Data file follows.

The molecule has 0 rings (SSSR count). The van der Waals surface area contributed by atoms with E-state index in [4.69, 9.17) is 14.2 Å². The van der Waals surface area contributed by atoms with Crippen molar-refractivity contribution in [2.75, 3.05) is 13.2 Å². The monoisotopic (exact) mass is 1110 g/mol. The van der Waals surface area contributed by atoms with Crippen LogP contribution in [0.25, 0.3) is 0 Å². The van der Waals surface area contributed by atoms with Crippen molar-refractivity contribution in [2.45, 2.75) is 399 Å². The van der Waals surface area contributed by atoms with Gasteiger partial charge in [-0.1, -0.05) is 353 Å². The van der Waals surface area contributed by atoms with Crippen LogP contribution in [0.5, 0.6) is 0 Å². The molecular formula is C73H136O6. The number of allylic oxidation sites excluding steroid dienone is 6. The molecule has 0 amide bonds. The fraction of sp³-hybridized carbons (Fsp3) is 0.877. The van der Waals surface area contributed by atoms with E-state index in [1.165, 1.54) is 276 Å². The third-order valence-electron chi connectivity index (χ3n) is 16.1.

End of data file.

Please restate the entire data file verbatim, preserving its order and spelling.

The molecule has 0 rings (SSSR count). The van der Waals surface area contributed by atoms with E-state index in [4.69, 9.17) is 14.2 Å². The van der Waals surface area contributed by atoms with Crippen molar-refractivity contribution in [2.75, 3.05) is 13.2 Å². The monoisotopic (exact) mass is 1110 g/mol. The van der Waals surface area contributed by atoms with Crippen LogP contribution in [0.25, 0.3) is 0 Å². The van der Waals surface area contributed by atoms with Crippen molar-refractivity contribution in [2.45, 2.75) is 399 Å². The van der Waals surface area contributed by atoms with Gasteiger partial charge in [-0.1, -0.05) is 353 Å². The van der Waals surface area contributed by atoms with Crippen LogP contribution in [0.5, 0.6) is 0 Å². The molecular formula is C73H136O6. The number of allylic oxidation sites excluding steroid dienone is 6. The molecule has 0 amide bonds. The fraction of sp³-hybridized carbons (Fsp3) is 0.877. The van der Waals surface area contributed by atoms with E-state index in [1.165, 1.54) is 276 Å². The third-order valence-electron chi connectivity index (χ3n) is 16.1.